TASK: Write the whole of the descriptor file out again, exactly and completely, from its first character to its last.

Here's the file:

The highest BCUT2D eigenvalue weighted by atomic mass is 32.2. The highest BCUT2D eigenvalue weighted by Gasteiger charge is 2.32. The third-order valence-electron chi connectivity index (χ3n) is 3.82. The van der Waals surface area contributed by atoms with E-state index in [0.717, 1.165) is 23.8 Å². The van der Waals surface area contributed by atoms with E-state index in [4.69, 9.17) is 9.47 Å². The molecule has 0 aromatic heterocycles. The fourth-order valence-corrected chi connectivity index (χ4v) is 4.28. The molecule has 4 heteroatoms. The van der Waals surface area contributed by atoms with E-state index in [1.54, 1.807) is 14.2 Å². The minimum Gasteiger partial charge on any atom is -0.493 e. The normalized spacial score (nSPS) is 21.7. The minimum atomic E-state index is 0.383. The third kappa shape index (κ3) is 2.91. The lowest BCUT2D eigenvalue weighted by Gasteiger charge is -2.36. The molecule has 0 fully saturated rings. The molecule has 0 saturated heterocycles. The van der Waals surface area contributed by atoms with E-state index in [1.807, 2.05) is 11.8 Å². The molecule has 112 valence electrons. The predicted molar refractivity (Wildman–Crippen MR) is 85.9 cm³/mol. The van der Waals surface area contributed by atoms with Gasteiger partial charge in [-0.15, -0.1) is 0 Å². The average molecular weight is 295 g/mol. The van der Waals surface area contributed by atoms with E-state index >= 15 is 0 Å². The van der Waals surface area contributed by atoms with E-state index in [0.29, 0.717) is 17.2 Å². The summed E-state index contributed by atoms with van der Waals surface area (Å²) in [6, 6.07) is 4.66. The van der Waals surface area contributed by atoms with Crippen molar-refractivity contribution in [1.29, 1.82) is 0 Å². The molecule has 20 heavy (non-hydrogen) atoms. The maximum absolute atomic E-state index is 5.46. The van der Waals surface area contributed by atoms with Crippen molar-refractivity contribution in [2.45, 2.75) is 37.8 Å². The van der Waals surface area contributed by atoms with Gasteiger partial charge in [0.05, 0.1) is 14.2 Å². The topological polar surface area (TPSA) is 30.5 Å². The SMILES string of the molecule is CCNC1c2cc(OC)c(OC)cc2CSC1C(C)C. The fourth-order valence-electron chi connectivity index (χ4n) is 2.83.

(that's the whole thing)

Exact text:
The highest BCUT2D eigenvalue weighted by atomic mass is 32.2. The highest BCUT2D eigenvalue weighted by Gasteiger charge is 2.32. The third-order valence-electron chi connectivity index (χ3n) is 3.82. The van der Waals surface area contributed by atoms with E-state index in [0.717, 1.165) is 23.8 Å². The van der Waals surface area contributed by atoms with E-state index in [4.69, 9.17) is 9.47 Å². The molecule has 0 aromatic heterocycles. The fourth-order valence-corrected chi connectivity index (χ4v) is 4.28. The molecule has 4 heteroatoms. The van der Waals surface area contributed by atoms with E-state index in [1.54, 1.807) is 14.2 Å². The minimum Gasteiger partial charge on any atom is -0.493 e. The normalized spacial score (nSPS) is 21.7. The minimum atomic E-state index is 0.383. The third kappa shape index (κ3) is 2.91. The lowest BCUT2D eigenvalue weighted by Gasteiger charge is -2.36. The molecule has 0 fully saturated rings. The molecule has 0 saturated heterocycles. The van der Waals surface area contributed by atoms with E-state index in [1.807, 2.05) is 11.8 Å². The molecule has 112 valence electrons. The predicted molar refractivity (Wildman–Crippen MR) is 85.9 cm³/mol. The van der Waals surface area contributed by atoms with Gasteiger partial charge in [-0.15, -0.1) is 0 Å². The average molecular weight is 295 g/mol. The van der Waals surface area contributed by atoms with E-state index >= 15 is 0 Å². The van der Waals surface area contributed by atoms with E-state index in [0.29, 0.717) is 17.2 Å². The summed E-state index contributed by atoms with van der Waals surface area (Å²) in [6, 6.07) is 4.66. The van der Waals surface area contributed by atoms with Crippen molar-refractivity contribution in [1.29, 1.82) is 0 Å². The molecule has 20 heavy (non-hydrogen) atoms. The maximum absolute atomic E-state index is 5.46. The van der Waals surface area contributed by atoms with Crippen molar-refractivity contribution in [2.45, 2.75) is 37.8 Å². The van der Waals surface area contributed by atoms with Gasteiger partial charge in [0.05, 0.1) is 14.2 Å². The topological polar surface area (TPSA) is 30.5 Å². The SMILES string of the molecule is CCNC1c2cc(OC)c(OC)cc2CSC1C(C)C. The fourth-order valence-electron chi connectivity index (χ4n) is 2.83.